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Amazon.com Product Description (ISBN 0803264240, Paperback)

Fable for Another Time is one of the most significant and far-reaching literary texts of postwar France. Composed in the tumultuous aftermath of World War II, largely in the Danish prison cell where the author was awaiting extradition to France on charges of high treason, the book offers a unique perspective on the war, the postwar political purges in France, and Louis-Ferdinand Céline’s own dissident politics.
 
The tale of a man imprisoned and reviled by his own countrymen, the Fable follows its character’s decline from virulent hatred to near madness as a result of his violent frustration with the hypocrisy and banality of his fellow human beings. In part because of the story’s clear link to his own case—and because of the legal and political difficulties this presented—Céline was compelled to push his famously elliptical, brilliantly vitriolic language to new and extraordinary extremes in Fable for Another Time. The resulting linguistic and stylistic innovation make this work stand out as one of the most original and revealing literary undertakings of its time.
 
Louis-Ferdinand Céline (1894–1961) was a French writer and physician best known for the novels Journey to the End of the Night (1932) and Death on the Installment Plan (1936). Céline was accused of collaboration during World War II and fled France in 1944 to live first in Germany, then in Denmark, where he was imprisoned for over a year; an amnesty in 1951 allowed him to return to France. Céline remains anathema to a large segment of French society for his antisemitic writings; at the same time his novels are enormously admired by each new generation.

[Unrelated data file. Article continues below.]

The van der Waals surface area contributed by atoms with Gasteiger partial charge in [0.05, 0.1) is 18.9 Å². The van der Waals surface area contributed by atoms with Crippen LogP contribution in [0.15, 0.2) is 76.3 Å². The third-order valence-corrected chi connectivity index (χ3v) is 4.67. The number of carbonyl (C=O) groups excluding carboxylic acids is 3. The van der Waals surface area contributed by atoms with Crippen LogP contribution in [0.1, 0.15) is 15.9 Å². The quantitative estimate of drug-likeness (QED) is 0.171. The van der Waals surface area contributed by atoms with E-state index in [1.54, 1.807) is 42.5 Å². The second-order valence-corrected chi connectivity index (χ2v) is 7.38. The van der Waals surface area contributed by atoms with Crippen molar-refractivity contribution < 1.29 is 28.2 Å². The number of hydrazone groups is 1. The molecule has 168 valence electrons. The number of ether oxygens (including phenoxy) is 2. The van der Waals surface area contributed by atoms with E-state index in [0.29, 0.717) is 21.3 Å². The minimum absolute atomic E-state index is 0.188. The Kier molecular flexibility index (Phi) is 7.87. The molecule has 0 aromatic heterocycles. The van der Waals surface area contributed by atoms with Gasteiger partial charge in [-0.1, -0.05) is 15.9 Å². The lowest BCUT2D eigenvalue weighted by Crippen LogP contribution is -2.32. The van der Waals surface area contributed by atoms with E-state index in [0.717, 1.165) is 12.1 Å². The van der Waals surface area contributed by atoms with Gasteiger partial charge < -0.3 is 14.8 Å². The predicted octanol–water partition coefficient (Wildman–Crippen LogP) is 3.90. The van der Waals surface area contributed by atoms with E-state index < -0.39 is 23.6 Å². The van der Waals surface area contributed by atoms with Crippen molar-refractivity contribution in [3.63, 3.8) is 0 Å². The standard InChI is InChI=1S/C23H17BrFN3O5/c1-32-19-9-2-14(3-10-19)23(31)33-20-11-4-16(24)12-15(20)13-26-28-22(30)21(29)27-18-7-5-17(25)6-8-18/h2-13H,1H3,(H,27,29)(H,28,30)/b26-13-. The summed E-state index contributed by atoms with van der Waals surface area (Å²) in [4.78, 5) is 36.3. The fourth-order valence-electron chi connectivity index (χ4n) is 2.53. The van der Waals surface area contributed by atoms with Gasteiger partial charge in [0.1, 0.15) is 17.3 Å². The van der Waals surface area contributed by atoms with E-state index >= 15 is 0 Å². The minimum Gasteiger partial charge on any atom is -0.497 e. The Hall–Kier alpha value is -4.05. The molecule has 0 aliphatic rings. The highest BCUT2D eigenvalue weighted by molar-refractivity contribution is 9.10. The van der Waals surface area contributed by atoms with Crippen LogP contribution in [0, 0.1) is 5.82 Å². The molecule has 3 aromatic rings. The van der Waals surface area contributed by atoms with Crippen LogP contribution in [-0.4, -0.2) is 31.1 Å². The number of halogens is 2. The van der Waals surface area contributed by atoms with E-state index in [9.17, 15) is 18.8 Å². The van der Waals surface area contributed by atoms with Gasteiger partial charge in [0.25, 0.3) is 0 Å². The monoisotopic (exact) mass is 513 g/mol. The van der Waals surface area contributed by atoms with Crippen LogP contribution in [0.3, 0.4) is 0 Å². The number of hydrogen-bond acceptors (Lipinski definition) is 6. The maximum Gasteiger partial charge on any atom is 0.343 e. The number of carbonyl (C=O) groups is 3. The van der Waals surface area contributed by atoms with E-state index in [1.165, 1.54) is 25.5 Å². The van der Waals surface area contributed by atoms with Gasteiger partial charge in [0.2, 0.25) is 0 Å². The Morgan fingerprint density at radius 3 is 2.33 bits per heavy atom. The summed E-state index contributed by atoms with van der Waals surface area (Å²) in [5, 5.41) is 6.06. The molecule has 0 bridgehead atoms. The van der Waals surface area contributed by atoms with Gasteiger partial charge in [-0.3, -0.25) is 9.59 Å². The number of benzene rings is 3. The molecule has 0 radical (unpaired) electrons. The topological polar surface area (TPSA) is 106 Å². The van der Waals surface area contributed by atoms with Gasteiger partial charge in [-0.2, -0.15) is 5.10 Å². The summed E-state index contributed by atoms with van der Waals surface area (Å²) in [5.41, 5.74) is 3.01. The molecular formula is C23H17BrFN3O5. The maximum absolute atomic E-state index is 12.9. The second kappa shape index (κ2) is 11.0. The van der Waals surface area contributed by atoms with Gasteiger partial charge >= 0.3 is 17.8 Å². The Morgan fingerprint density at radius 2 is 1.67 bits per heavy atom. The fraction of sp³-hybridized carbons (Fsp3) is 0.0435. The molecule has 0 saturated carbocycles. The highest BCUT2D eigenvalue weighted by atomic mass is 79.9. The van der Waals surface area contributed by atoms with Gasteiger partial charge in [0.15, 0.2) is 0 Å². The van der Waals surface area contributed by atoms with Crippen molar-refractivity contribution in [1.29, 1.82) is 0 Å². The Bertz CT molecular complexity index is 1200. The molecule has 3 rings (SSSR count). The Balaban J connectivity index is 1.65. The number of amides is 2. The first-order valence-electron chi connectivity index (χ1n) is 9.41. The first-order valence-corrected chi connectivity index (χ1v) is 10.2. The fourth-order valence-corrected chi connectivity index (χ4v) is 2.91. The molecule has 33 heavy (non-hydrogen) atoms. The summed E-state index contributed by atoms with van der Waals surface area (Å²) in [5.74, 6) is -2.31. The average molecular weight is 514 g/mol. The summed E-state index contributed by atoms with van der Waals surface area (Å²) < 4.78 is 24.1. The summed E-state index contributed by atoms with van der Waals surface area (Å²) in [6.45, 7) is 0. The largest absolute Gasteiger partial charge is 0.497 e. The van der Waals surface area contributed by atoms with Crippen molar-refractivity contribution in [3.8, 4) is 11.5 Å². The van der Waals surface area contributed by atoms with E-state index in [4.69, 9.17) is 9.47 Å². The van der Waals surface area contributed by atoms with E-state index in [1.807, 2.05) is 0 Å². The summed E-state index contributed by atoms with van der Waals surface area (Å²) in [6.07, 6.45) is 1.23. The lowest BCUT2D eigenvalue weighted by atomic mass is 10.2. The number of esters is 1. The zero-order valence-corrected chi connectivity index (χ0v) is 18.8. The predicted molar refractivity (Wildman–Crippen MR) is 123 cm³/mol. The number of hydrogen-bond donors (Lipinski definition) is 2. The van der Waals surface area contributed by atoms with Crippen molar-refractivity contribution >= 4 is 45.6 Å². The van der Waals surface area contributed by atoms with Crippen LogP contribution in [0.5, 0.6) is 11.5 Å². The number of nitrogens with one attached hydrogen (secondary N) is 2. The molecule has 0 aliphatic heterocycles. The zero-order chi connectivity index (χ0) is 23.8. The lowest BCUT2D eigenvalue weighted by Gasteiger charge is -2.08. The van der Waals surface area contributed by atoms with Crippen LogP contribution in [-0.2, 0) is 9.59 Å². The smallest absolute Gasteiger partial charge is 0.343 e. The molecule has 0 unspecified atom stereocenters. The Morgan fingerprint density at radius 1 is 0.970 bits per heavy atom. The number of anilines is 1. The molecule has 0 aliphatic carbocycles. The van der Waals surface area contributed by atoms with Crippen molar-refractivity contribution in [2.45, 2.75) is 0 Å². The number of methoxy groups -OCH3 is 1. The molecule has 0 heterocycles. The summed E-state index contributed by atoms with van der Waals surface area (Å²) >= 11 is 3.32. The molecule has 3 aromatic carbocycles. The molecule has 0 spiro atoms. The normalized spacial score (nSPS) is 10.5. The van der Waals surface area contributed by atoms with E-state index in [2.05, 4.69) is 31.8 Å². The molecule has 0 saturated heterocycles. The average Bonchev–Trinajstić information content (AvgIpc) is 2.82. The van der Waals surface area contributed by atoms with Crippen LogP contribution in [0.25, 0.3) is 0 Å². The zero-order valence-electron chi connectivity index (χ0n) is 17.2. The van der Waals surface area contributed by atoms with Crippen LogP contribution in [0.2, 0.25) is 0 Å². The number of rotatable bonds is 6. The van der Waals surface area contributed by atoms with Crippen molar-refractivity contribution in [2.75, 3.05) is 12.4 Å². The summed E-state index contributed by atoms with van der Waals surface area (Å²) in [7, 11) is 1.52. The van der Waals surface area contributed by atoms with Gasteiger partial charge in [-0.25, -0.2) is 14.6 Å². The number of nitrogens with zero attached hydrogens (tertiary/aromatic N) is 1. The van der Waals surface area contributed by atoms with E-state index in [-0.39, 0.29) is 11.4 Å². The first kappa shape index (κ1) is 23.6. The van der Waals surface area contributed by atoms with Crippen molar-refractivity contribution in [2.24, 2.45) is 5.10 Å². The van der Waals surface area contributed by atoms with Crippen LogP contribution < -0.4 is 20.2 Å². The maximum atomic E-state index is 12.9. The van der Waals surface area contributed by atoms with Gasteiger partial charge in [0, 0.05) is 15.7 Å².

(retrieved from Amazon Thu, 12 Mar 2015 18:06:31 -0400)

Fable for Another Time is one of the most significant and far-reaching literary texts of postwar France. Composed in the tumultuous aftermath of World War II, largely in the Danish prison cell where the author was awaiting extradition to France on charges of high treason, the book offers a unique perspective on the war, the postwar political purges in France, and Louis-Ferdinand Céline's own dissident politics.   The tale of a man imprisoned and reviled by his own countrymen, the Fable follows its character's decline from virulent hatred to near madness as a result of his violent frustration with the hypocrisy and banality of his fellow human beings. In part because of the story's clear link to his own case--and because of the legal and political difficulties this presented--Céline was compelled to push his famously elliptical, brilliantly vitriolic language to new and extraordinary extremes in Fable for Another Time. The resulting linguistic and stylistic innovation make this work stand out as one of the most original and revealing literary undertakings of its time.   Louis-Ferdinand Céline (1894-1961) was a French writer and physician best known for the novels Journey to the End of the Night (1932) and Death on the Installment Plan (1936). Céline was accused of collaboration during World War II and fled France in 1944 to live first in Germany, then in Denmark, where he was imprisoned for over a year; an amnesty in 1951 allowed him to return to France. Céline remains anathema to a large segment of French society for his antisemitic writings; at the same time his novels are enormously admired by each new generation.… (more)